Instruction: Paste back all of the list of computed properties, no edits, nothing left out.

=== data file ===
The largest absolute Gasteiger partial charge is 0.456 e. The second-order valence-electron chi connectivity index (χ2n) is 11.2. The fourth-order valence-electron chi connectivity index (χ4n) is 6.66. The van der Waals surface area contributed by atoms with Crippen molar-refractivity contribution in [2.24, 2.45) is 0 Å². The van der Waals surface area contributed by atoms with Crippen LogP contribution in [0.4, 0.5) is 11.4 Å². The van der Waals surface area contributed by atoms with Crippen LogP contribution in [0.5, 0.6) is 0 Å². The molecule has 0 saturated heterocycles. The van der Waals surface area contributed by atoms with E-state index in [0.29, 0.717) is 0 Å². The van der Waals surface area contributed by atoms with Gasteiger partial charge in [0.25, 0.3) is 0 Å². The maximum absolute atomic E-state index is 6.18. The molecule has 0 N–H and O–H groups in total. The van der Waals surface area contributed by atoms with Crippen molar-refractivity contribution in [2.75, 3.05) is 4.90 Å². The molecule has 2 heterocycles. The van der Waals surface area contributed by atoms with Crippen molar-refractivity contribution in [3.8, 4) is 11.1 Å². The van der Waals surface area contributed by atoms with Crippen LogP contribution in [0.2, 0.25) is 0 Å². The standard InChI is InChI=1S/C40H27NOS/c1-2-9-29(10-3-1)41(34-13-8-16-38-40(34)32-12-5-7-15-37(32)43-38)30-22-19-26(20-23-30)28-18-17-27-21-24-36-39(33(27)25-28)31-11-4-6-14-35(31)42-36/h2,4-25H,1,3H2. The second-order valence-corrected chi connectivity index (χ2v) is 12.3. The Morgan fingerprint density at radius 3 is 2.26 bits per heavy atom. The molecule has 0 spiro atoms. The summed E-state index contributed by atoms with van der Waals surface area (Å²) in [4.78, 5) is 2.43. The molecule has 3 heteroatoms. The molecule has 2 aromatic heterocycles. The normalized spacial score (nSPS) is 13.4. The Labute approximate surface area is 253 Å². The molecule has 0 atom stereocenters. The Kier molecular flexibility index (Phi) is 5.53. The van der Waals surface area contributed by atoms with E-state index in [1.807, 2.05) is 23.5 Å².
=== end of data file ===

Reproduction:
The largest absolute Gasteiger partial charge is 0.456 e. The second-order valence-electron chi connectivity index (χ2n) is 11.2. The fourth-order valence-electron chi connectivity index (χ4n) is 6.66. The van der Waals surface area contributed by atoms with Crippen molar-refractivity contribution in [2.24, 2.45) is 0 Å². The van der Waals surface area contributed by atoms with Crippen LogP contribution in [0.4, 0.5) is 11.4 Å². The van der Waals surface area contributed by atoms with Crippen LogP contribution in [0.5, 0.6) is 0 Å². The molecule has 0 saturated heterocycles. The van der Waals surface area contributed by atoms with E-state index in [0.29, 0.717) is 0 Å². The van der Waals surface area contributed by atoms with Gasteiger partial charge in [0.25, 0.3) is 0 Å². The maximum absolute atomic E-state index is 6.18. The molecule has 0 N–H and O–H groups in total. The van der Waals surface area contributed by atoms with Crippen molar-refractivity contribution in [2.75, 3.05) is 4.90 Å². The molecule has 2 heterocycles. The van der Waals surface area contributed by atoms with Crippen molar-refractivity contribution in [3.8, 4) is 11.1 Å². The van der Waals surface area contributed by atoms with Crippen LogP contribution in [0.2, 0.25) is 0 Å². The standard InChI is InChI=1S/C40H27NOS/c1-2-9-29(10-3-1)41(34-13-8-16-38-40(34)32-12-5-7-15-37(32)43-38)30-22-19-26(20-23-30)28-18-17-27-21-24-36-39(33(27)25-28)31-11-4-6-14-35(31)42-36/h2,4-25H,1,3H2. The second-order valence-corrected chi connectivity index (χ2v) is 12.3. The Morgan fingerprint density at radius 3 is 2.26 bits per heavy atom. The molecule has 0 spiro atoms. The summed E-state index contributed by atoms with van der Waals surface area (Å²) in [4.78, 5) is 2.43. The molecule has 3 heteroatoms. The molecule has 2 aromatic heterocycles. The normalized spacial score (nSPS) is 13.4. The Labute approximate surface area is 253 Å². The molecule has 0 atom stereocenters. The Kier molecular flexibility index (Phi) is 5.53. The van der Waals surface area contributed by atoms with E-state index in [1.807, 2.05) is 23.5 Å².